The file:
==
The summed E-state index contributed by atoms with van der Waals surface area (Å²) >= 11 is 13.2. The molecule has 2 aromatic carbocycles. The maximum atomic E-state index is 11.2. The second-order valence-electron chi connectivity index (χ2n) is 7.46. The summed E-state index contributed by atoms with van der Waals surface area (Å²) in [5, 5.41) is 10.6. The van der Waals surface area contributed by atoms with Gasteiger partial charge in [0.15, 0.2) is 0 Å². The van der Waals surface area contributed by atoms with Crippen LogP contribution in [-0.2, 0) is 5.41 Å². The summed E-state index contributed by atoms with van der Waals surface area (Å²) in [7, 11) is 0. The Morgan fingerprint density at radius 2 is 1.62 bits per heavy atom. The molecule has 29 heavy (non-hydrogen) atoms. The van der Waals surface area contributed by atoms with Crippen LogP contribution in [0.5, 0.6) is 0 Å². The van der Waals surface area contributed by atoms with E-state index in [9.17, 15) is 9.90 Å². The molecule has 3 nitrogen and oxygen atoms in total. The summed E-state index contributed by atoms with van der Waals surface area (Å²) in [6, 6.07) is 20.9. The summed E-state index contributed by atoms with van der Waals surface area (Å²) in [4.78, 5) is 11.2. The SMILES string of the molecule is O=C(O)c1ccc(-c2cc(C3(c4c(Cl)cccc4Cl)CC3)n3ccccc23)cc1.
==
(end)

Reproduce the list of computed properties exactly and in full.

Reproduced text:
The summed E-state index contributed by atoms with van der Waals surface area (Å²) >= 11 is 13.2. The molecule has 2 aromatic carbocycles. The maximum atomic E-state index is 11.2. The second-order valence-electron chi connectivity index (χ2n) is 7.46. The summed E-state index contributed by atoms with van der Waals surface area (Å²) in [5, 5.41) is 10.6. The van der Waals surface area contributed by atoms with Gasteiger partial charge in [0.15, 0.2) is 0 Å². The van der Waals surface area contributed by atoms with Crippen LogP contribution in [-0.2, 0) is 5.41 Å². The summed E-state index contributed by atoms with van der Waals surface area (Å²) in [7, 11) is 0. The Morgan fingerprint density at radius 2 is 1.62 bits per heavy atom. The molecule has 29 heavy (non-hydrogen) atoms. The van der Waals surface area contributed by atoms with Crippen LogP contribution in [0.5, 0.6) is 0 Å². The van der Waals surface area contributed by atoms with E-state index in [9.17, 15) is 9.90 Å². The molecule has 3 nitrogen and oxygen atoms in total. The summed E-state index contributed by atoms with van der Waals surface area (Å²) in [6, 6.07) is 20.9. The summed E-state index contributed by atoms with van der Waals surface area (Å²) in [4.78, 5) is 11.2. The SMILES string of the molecule is O=C(O)c1ccc(-c2cc(C3(c4c(Cl)cccc4Cl)CC3)n3ccccc23)cc1.